How not to fix EI

Posted on in Policy Context – opinion/editorials
22 Nov 2013.   Editor

The Canadian Taxpayers Federation has published a damning critique of Employment Insurance that the government would do well to consider as it contemplates how make the system better. But the CTF’s call to turn the program into a personal savings account — as argued by Gregory Thomas below — is misguided and should be rejected.

There is no doubt the EI system is cumbersome and inefficient. In 2011-21, it cost $1.9 billion to administer. Several provinces, including Ontario, pay more into it than they get back in benefits. A program established to provide a temporary safety net to Canadians who lose their jobs has morphed into a giant bureaucracy with complex rules that doesn’t even serve the interests of all workers — at least not equitably. Eligibility rules are so arbitrary, a worker laid off in one part of the country can get benefits, while a counterpart in another region with similar needs is denied. Often workers in the same region are treated differently when it comes to employment insurance.

There is a lot that ails the EI system in Canada and reform is certainly needed, but we should be careful not to make the problem worse by leaving many vulnerable Canadians unprotected. The idea of turning EI payments into savings accounts is very attractive, especially when people are told the money they contribute and the matching funds from their employers would go into a fund similar to a registered retirement savings plan. Who’d be against that?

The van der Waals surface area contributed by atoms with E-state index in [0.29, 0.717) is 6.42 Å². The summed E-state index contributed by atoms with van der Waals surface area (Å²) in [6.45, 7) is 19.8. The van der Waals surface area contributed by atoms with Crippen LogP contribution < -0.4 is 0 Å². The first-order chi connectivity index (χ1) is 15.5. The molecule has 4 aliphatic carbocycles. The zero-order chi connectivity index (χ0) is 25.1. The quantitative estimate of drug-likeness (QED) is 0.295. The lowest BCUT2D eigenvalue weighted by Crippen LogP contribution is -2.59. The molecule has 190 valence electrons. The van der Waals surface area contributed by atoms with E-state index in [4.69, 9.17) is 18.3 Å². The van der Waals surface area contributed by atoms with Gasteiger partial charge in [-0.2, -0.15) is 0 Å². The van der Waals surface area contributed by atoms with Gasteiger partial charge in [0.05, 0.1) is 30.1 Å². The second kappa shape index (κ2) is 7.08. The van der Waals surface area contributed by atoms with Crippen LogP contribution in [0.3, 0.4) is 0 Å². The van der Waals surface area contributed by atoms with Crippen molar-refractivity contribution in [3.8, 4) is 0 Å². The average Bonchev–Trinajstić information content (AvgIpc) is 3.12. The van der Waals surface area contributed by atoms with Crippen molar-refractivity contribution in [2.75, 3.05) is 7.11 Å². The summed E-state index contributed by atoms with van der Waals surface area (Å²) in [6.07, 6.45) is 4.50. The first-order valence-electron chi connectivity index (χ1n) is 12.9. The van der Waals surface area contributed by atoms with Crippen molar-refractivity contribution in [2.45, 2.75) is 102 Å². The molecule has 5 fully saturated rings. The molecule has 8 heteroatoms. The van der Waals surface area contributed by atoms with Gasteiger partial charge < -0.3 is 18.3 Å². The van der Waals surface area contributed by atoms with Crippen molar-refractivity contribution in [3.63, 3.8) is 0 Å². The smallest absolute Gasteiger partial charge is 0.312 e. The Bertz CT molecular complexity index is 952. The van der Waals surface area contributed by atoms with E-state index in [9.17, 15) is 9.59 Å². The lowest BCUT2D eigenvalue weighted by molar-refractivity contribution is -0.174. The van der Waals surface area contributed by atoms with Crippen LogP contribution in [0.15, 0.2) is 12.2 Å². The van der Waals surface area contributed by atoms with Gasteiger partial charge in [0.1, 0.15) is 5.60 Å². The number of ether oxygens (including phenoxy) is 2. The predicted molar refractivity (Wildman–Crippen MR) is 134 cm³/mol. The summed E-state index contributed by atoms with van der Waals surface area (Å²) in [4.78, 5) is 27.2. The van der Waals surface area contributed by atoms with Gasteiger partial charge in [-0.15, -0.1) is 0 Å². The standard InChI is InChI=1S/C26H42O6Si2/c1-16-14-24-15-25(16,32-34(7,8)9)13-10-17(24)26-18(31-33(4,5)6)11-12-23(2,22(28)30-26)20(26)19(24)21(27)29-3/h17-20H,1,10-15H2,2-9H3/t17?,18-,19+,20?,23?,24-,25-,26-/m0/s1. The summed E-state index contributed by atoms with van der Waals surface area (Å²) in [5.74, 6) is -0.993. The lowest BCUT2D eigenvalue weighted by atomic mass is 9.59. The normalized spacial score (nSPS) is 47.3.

But there is a reason such a proposal would not work. The system is meant to be an insurance program, in a similar spirit to, say, your average auto or home insurance policy. It is a collective pooling of resources, and yes, often, you don’t see a direct benefit. You may never have the need, but the idea is that, if ever a time came when you did, it would be there for you to provide greater immediate help than personal savings ever could. It is the same with EI. We have collectively decided that the social cost of people being out of work and destitute is unbearable, and it is best to give them temporary help while they try to find a new job. There are many government transfers to individuals that are untargeted and wasteful — child benefits and boutique tax credits, for example. Employment insurance is different: it exists to help people who need the help but cannot provide it for themselves.

Does the EI system need reform? Absolutely. It’s a mess, and the CTF deserves credit for its critique. But the solution is not what the taxpayers federation is proposing. >

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